Report 02/2022: Carmont commuter train derails – Summary

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Report 02/2022: A commuter train derails in Carmont

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Report 02/2022: A passenger train derails in Carmont – high resolution

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At approximately 09:37 on Wednesday 12 August 2020, a passenger train derailed near Carmont, Aberdeenshire. The train, number 1T08, was the 06:38 hour service from Aberdeen to Glasgow, which was heading back towards Aberdeen due to a blockage reported on the front line. She was traveling at 73 mph (117 km/h), just under the normal speed of the line in question. After the train derailed, it swerved to the left, before hitting the railing of the bridge causing the vehicles to scatter. Tragically, three people died as a result of the accident and six others were injured on the train.

On the morning of the accident, there was almost continuous heavy rain at the accident site between about 06:00 and 09:00. The average rainfall of 51.5 mm in this period at the accident site was close to the average August rainfall for this part of Scotland. Train 1T08 derailed because it collided with debris that was washed out of a drain ditch. This trench, which was built between 2011 and 2012, contains a perforated pipe that was installed as part of a project to address a known drainage and cut stability issue in that area. However, the drainage system and associated earthworks were not built to the original design and were therefore not able to safely accommodate the water flows that morning.

RAIB investigators found that a low ground bank (bond) was created running through a slope that leads into the track. The presence of this beam has significantly altered the water flow so that heavy rainfall causes a concentrated flow in the steep section of the trench. Evidence indicates that the intensity and duration of rainfall could have generated water flows in the trench that were sufficient to wash away the gravel backfill and the land immediately surrounding the trench.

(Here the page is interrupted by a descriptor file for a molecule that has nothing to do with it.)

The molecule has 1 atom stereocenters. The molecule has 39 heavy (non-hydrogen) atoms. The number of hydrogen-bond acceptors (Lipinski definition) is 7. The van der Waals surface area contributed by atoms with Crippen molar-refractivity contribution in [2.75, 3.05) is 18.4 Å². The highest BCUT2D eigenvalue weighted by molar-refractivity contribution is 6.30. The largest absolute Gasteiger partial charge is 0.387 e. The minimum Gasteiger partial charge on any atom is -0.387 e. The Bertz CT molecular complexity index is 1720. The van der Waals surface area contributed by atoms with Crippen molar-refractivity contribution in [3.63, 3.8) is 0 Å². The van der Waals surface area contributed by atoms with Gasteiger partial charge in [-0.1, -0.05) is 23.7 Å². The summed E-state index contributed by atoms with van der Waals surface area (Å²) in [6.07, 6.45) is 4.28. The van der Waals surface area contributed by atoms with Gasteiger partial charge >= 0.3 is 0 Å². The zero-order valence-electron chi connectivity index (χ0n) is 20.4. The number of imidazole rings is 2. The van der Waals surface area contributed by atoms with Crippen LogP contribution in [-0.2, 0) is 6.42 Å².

No instructions were given by the route control or by indicating that the 1T08 should run at a lower speed on its journey between Carmont and Stonehaven. At the time there was no written process requiring any such precautions in these circumstances. Thus, normal railroad rules were applied to train traffic. The RAIB investigation found that the ‘road watchers’ (who were responsible for the operational management of Scotland’s rail network) did not receive the information, procedures or training they needed to effectively manage complex situations of the kind encountered on the morning of 12 August 2020.

Recommendations

As a result of this accident, RAIB made 20 recommendations to improve railway safety. Areas covered include:

  • Better management of civil engineering construction activities by Network Rail and its contractors
  • Additional Standards and Guidelines for the Safe Design of Drainage Systems
  • Improving operational response to extreme rainfall events, harnessing the full potential of modern technology, and based on a detailed understanding of the risks associated with heavy rainfall
  • Enhancing the ability of path control offices to effectively manage complex events
  • Expand the Network Rail guarantee system to include road control offices
  • Addressing obstacles to the effective implementation of lessons learned from accident and accident investigation
  • Measures to prevent derailed trains from veering too far from the track (tracking equipment and/or trains)
  • Address train design issues identified by the investigation and better understand the additional risks associated with operating older trains.

Video summary, including a digital visualization of the incident

A passenger train derailed in Carmont

Visualize the performance of the sewer system in Carmont on August 12, 2020

perception whitening

Simon French, Chief Rail Accident Inspector, said: